"Voting for Brexit demonstrates a frightening lack of imagination"by / June 20, 2016 / Leave a comment
Conservatives are supposed to appreciate the status quo. It’s the radicals on the left who want to tear things down. Edmund Burke, the grandfather of modern conservative thought, taught us to recognize the value of that which already exists. Jacobins and Bolsheviks are willing to destroy the established order in the hopes of creating the perfect society. Burke was wiser than that. You don’t just tear down an edifice because you notice some imperfections. It could well be replaced by something worse.
Neither you nor I know what will happen if Britain leaves the European Union on 23rd June. Perhaps it will all work out brilliantly. We will continue to trade happily with Europe, a manageable number of immigrants will come to our shores, Spaniards will still let us live in Malaga, the French will still let us work in Paris. Or maybe not.
Remember when Tony Blair and George Bush lobbied for the invasion of Iraq? They promised a new democratic and moderate Middle East. The occupation would pay for itself. Streets in Baghdad would be renamed Tony. Saddam was a tyrant; anything that replaced him would certainly be better.
At the time, these claims did not strike us as implausible. One could indeed imagine a scenario in which the invasion of Iraq would have led to a regime kinder and gentler than the Ba’athists. Nonetheless, I opposed the war. I figured the risks outweighed the benefits. That’s the Burkean in me. Even those of us who opposed the war never imagined the horror that has resulted from Bush and Blair’s blithe invasion. The consequences were worse than our worst nightmare. The world is more fragile than we think.
The International Monetary Fund tells us Brexit could plunge the world back into recession. Scottish nationalists tell us it could cause the dissolution of the United Kingdom. Financiers tell us it will damage London’s standing as a global city. Businessmen tell us it will hamper their ability to export. None of us know what will happen. Perhaps the doomsayers are wrong. Or perhaps they are being optimistic.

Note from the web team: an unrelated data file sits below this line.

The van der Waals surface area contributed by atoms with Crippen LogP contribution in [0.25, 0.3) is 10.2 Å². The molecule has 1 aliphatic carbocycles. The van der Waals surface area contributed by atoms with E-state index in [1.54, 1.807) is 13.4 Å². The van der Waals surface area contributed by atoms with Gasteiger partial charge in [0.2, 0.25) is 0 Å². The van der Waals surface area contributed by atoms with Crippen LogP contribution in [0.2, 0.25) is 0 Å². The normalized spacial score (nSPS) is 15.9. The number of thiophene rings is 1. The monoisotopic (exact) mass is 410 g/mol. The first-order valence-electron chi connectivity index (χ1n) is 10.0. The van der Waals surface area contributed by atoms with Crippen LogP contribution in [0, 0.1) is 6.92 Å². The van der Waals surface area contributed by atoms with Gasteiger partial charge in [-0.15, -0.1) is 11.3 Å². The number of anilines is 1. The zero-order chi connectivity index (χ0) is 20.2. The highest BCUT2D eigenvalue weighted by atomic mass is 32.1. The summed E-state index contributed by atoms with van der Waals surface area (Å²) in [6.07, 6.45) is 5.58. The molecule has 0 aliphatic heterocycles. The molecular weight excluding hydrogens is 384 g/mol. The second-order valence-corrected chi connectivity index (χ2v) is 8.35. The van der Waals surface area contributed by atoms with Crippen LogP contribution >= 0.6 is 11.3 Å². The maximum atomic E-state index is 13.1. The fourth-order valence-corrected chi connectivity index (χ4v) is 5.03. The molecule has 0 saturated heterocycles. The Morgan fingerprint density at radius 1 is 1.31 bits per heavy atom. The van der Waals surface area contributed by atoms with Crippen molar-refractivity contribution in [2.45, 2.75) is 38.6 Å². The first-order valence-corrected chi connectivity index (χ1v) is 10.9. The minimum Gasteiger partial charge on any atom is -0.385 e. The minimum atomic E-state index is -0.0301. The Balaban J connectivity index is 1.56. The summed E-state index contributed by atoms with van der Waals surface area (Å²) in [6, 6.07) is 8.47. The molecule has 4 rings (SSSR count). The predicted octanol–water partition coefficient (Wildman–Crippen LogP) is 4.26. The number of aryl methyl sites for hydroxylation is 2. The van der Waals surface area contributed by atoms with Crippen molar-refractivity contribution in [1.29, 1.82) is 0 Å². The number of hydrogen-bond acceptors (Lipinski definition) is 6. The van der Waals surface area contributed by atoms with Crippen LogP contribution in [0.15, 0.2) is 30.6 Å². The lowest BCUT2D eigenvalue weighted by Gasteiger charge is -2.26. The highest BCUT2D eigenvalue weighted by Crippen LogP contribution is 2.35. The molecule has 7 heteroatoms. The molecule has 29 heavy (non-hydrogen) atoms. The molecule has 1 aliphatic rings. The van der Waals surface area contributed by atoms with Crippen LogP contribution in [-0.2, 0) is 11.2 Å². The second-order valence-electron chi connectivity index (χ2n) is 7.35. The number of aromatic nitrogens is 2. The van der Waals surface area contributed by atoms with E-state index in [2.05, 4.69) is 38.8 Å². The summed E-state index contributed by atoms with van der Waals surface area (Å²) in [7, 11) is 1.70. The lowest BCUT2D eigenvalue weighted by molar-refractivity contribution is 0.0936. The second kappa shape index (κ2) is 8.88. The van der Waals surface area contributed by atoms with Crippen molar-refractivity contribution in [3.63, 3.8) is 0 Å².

My personal history tells me to be cautious. I am half-Lebanese and I remember when Beirut was the Paris of the Middle East. Nestled between the mountains and the sea, with its sophisticated and cosmopolitan populace, it was a favoured Jet set destination. Elizabeth Taylor and Richard Burton used to vacation there.
In the late 1960s and early 70s, my Aunt Janine, a society beauty and a patron of the arts, was also a militant Arab nationalist. I remember, in 1972, hearing her rail against Lebanon’s Maronite rulers. She despised them for denying their Arab heritage, for disdaining the Arab cause. She, and her fellow Pan Arabists, demanded their downfall, by force if necessary. In her tasteful flat, she called for revolution.
Three years later she got her wish. More tears are shed for answered prayers. Soon, her civilized city became a byword for anarchy and violence. Soon she recognized even misguided and incompetent rule was better than civil war. Beirut had been the financial, insurance and media hub of the Arab world. It is no more. The Lebanese are still paying the price for the lost seventeen years of war. On her deathbed, my aunt wept that she had dedicated her life to a lie.
I’m not saying the EU is perfect. Far from it. But its existence has coincided with a vast improvement in the lives of most Europeans. The men who established the European Coal and Steel Community in 1950 lived through two unspeakably brutal wars. Their primary goal in tying the continent together economically was to make a general European war less likely. They succeeded beyond their wildest dreams. Today, war in Europe is unthinkable.
Brexit could mean the end of the EU. It could mean the end of the UK. Some ideologues tell us that could be a good thing. Maybe. Maybe not. Is it really worth taking a chance? In the words of Dirty Harry, a .44 magnum in his fist: “do you feel lucky, punk?”
Hyman Minsky, the only economist whose reputation improved after the financial crisis, said “Success brings a disregard of the possibility of failure.” Stability, and the confidence it engenders promotes recklessness. It is years of tranquillity that impel us to take stupid risks. Ideology trumps caution. Voting for Brexit demonstrates a frightening lack of imagination.